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Illegal to help someone pass a Polygraph test

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Would it be illegal to help someone pass a polygraph test? There's a recent case where the government won a case against someone who was helping people do so.

 

Government lawyers concede that it is perfectly legal to tell someone how to beat a polygraph test, in general terms. However, what if the customer tells you he has committed some crime? According to the prosecution, the customers included child-molesters who told the accused about their crime. (The defence responded that only one such confessed crime was unknown to police, and the trainer reported that one crime to the authorities.) In a sting, someone posing as a drug-lord's brother was trained how to lie (to join the border-patrol), but the defence responded that the trainer never thought the guy was going to pass anyway. (In other words, if there was fraud, it was in pretending that the polygraph could be reliably beaten.) He is also accused of training government intelligence employees to beat polygraphs that were part of their security-clearance.

 

Interesting case, because of the legal questions around what one can teach another: for instance, it is legal to publish bomb schema, but it is probably illegal to help a bomber plan an actual criminal bombing, while knowing his plans. 

 

The other interesting question is: how reliable is the polygraph? Was this guy basically a charlatan, exaggerating his training skills? According to the prosecution, one client who had passed only 1 of 8 tests, ended up passing 3 tests subsequent to his training.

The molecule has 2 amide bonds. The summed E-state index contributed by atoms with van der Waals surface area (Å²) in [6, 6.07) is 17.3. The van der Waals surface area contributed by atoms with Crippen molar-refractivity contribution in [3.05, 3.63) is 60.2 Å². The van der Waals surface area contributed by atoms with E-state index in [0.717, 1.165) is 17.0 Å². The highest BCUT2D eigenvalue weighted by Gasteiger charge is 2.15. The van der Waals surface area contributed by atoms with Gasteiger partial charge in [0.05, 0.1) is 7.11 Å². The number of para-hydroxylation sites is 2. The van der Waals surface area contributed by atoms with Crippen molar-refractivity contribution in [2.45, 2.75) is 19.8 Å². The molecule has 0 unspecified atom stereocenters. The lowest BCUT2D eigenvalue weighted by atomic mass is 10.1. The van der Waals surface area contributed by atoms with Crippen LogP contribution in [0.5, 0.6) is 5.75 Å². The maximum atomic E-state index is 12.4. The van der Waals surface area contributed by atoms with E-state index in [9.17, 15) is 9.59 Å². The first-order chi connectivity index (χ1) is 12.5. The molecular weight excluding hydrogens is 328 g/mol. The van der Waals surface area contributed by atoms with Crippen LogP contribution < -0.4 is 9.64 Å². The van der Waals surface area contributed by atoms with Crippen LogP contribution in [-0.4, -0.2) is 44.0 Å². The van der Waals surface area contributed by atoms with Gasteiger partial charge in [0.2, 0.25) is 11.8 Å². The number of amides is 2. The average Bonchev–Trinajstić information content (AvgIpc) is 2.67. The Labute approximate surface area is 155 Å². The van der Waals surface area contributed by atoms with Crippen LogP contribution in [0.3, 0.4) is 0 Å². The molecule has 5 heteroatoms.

HT: Slashdot

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Polygraph tests aren't all that accurate, anyway; they're based on certain assumptions about human nature which we know aren't universally true.

The trainer is simply exploiting a preexisting flaw in the system. It's the methodology which

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Polygraph tests aren't all that accurate, anyway; they're based on certain assumptions about human nature which we know aren't universally true.

The trainer is simply exploiting a preexisting flaw in the system. It's the flawed methodology which needs adjustment; not the people able to see that.

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Criminalizing this is no different from criminalizing defense lawyers who know their clients are guilty.

 

Perhaps it should only be illegal if the trainer has been told by the criminal that he wants to pass the test in order to commit and continually to commit other crimes.

 

That said... I wonder if according to Objectivist principles forcing someone to submit to such a thing is moral...  search warrants are one thing... "mind reading" machines and such ... seems a bit invasive to an individual's rights to their body/mind/personal space...

Edited by StrictlyLogical
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@Strictly: Contrary to what is shown on TV, no one can be forced to take a polygraph test. Of course there are certain jobs that require you to take one during the application process, but the decision is ultimately yours. 

 

Well then... this at least is not a blemish on a mixed economic mob-rule altruistic wealth distributing system we have today...

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